We are men and women with one goal in common: transform communities one neighborhood at a time. We discover needs through the age-old strategy of living in community and building relationships.
who we are
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In 2015, there was a massive drought in the Guajira region on the Northern Coast of Colombia. The Foundation felt called to assist the Wayuu, which are the largest people group in that region. Once the Foundation became connected to the vibrant Christian community, they discovered that one of the desires of that community was to equip their young people to be empowered to work with children and teach them about the Bible. Conexion Wayuu was developed as a training for young people of the Wayuu people group who want to be builders of peace in their communities and who come together to collectively design pedagogical tools to transmit Biblical learning in their communities. The training is multi-faceted, and revolves around Biblical pedagogy as well as giving the youth tools for cultural empowerment. In the past, one component of the training was the approach of using literature as a creator of empathy for peace and the proposal of creating a network of free public libraries. With the help of Colectivo Artístico Júbilo, the training was also able to explore radio and audiovisual initiative as tools for cultural empowerment.
Because we who are a part of Comunidad Viva feel an authentic calling to not walk through this world without leaving a footprint.
Because we believe that in order to be listened to, we must first listen to others.
Because we believe in the local church as an agent of social transformation.
People began expressing interest in the work of the Foundation, wanting to become more involved. These people came to be called “agents of peace”: local individuals who love their communities and liaise between the Foundation and the neighborhood. It became clear, through this process, that “house churches” (gatherings of smaller groups in local homes for inductive Bible study, worship, and fellowship) were the most effective way to bring the Gospel into local communities. These gatherings are typically planted in areas of the city without a strong evangelical church. Currently, the Foundation consists of six house churches run by agents of peace.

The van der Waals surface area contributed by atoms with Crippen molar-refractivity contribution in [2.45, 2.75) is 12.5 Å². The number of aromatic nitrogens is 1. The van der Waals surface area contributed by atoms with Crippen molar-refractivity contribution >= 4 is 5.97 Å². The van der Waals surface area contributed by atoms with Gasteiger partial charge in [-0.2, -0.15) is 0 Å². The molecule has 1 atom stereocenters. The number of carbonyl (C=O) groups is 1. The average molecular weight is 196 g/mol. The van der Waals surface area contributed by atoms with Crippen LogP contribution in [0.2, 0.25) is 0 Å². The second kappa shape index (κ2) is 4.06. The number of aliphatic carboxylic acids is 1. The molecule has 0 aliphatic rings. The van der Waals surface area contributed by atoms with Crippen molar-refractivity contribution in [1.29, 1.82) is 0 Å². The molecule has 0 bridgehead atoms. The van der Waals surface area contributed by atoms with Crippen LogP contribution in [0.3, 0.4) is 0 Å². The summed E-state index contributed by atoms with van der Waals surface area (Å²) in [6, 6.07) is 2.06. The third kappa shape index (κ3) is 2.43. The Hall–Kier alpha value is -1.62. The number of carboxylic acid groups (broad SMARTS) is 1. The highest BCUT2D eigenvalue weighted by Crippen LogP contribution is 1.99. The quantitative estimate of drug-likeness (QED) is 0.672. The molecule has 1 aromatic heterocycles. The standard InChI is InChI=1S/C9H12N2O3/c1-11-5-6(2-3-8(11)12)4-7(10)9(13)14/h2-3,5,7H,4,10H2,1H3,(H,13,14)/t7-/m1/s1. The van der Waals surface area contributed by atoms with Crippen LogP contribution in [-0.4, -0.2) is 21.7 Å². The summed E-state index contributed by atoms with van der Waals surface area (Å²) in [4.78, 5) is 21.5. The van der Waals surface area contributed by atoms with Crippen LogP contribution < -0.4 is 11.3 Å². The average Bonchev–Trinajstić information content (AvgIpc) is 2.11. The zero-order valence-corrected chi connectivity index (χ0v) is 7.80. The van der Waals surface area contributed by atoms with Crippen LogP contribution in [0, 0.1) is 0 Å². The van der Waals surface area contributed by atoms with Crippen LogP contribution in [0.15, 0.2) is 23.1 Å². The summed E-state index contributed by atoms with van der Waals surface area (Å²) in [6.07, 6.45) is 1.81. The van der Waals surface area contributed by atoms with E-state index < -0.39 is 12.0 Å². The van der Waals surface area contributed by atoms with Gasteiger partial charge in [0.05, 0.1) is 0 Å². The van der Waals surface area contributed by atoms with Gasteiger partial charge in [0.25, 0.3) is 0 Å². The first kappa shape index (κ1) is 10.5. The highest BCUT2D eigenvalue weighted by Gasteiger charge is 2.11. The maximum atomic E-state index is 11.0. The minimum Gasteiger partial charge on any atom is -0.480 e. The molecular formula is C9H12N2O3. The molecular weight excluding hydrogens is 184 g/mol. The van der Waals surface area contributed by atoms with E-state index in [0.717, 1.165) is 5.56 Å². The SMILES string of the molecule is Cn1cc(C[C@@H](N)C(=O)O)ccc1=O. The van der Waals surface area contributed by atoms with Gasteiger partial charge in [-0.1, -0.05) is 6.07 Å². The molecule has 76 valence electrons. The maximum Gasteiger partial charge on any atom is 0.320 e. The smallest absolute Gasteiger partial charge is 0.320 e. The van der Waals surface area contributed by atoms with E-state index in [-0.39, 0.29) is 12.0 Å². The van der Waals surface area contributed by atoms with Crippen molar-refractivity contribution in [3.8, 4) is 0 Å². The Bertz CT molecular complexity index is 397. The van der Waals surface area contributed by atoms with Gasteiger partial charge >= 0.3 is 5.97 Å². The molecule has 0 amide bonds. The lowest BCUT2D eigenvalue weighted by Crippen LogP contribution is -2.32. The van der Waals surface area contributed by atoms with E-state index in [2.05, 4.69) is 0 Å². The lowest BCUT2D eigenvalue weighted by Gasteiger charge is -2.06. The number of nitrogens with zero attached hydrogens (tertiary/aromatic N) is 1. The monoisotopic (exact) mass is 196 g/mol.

As Jorge and Ginny opened their home to the community, 30 to 40 neighborhood children would show up after school to play and study in a safe place, which gave them the opportunity to hear the Gospel. They also identified a need to provide Bible teaching for the children of the house churches. As they began implementing an instructional program for the house church children, they realized the great impact it had on the neighborhood children.
Eventually they opened a community center to allow even more children and local volunteers to participate. This became known as Club Supervacanes. The children of Club Supervacanes meet after school for homework help and to learn about important values and character qualities as they sing, plant, pray, and memorize Bible verses that pertain to a weekly theme. Children take home the lessons they have learned to become agents of peace and change in their communities.
In partnership with local churches, we identify agents of transformation and empower them to work towards the construction of social fabric. We support the work of local churches, thinking together of strategies to reach and impact their communities in a holistic way.